Battle At Capitol Over Bill Banning Shark-Fin Trade
Don't Miss This
- ICE: Local Authorities Have Denied 8,800 Federal Immigration Hold Requests This Year
- Modesto Wants To Crack Down On Residents Parking Cars On Lawns
- Republican Lawmakers Call For Travel Ban From West Africa Amid Ebola Fears
- Taryn Manning Of ‘Orange Is the New Black’ To Headline Grave Digger’s Ball
- Is Former Sacramento Real-Estate Mogul Once Accused Of Secret Recording At It Again?
Get Breaking News First
SACRAMENTO, Calif. (AP) — Actress Bo Derek won’t be ordering shark-fin soup anytime soon.
She joined lawmakers at the California state Capitol on Monday promoting a bill that would ban selling, trading or possessing shark fins, which are used in a soup that is considered a delicacy in some Asian cultures.
“Sharks have been around for nearly 400 million years, and yet many stocks may be wiped out in a single human generation due to the increasing demand for shark fins,” Derek told the Senate Appropriations Committee.
Derek, who is a U.S. secretary of state special envoy opposing wildlife trafficking, said shark-finning has created a global environmental crisis.
Derek and other opponents, some carrying stuffed toy sharks or wearing T-shirts in support of the legislation, said the practice is leading to a decline in several populations of sharks. Fishermen slice off the fins then throw the live sharks back into the ocean to die.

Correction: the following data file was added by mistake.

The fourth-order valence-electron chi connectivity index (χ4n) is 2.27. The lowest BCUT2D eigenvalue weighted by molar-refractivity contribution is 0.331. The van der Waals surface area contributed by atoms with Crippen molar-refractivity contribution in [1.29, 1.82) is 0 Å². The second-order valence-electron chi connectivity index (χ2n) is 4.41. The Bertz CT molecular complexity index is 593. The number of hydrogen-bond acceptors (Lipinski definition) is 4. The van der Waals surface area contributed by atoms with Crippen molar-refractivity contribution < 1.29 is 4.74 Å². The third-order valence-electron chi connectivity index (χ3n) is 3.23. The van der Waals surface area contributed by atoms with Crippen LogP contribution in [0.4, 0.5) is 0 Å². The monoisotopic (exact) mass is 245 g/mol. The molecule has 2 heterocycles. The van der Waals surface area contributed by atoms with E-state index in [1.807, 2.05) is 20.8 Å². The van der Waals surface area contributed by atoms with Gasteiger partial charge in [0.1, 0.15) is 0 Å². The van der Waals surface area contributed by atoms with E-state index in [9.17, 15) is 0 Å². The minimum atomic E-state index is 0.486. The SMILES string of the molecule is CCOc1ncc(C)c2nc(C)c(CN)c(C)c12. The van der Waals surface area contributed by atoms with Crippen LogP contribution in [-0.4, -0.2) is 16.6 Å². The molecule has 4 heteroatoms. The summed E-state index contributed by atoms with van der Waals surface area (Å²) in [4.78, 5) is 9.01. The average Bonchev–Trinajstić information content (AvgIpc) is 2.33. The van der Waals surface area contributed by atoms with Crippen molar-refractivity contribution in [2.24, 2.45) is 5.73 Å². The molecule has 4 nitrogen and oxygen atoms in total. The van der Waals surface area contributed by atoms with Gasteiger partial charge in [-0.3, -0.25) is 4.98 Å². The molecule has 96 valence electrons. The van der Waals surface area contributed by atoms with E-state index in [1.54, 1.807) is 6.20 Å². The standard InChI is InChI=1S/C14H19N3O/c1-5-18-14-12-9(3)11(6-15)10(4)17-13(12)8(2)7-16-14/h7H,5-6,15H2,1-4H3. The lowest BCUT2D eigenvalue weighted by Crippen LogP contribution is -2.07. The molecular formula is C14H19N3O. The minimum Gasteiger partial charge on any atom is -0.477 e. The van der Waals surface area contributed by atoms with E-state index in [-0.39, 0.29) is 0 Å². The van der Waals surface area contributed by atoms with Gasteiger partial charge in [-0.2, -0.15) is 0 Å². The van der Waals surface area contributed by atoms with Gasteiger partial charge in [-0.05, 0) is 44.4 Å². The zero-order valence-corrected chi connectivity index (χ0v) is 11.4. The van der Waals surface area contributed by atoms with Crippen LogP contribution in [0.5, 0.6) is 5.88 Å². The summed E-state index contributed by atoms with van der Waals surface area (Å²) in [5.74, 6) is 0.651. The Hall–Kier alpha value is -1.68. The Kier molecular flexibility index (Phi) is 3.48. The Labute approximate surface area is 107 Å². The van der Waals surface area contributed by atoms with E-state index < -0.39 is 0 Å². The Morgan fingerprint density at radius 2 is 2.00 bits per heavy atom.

U.S. law restricts the practice domestically but cannot stop it in international waters. Supporters of AB376 say that’s why lawmakers need to target use of the fins in California, which has the most demand for the fins outside Asia.
Derek told committee members that 85 percent of dried shark fin imports to the United States come through California. She said the state imports at least 30 tons of dried fins each year.
“End our state’s involvement in this highly destructive global shark fin trade,” she urged committee members.
Hawaii, Oregon, Washington and several U.S. territories in the Pacific already have taken steps to eliminate the shark fin trade. Opponents from the fishing and shark-fin marketing industry testified the bill will harm them and cost the state jobs and tax income.
The Senate committee sent the bill to its suspense file, which is reserved for bills that could cost the state money. The committee’s chairwoman, Sen. Christine Kehoe, D-San Diego, said the legislation could be amended to remove some exemptions that could permit some use of sharks before it is sent to the full Senate.
The bill was approved by the Assembly in May.
AB376 is one of hundreds of bills awaiting final action as lawmakers return from their summer break for the final weeks of the legislative session.
(Copyright 2011 by The Associated Press. All Rights Reserved.)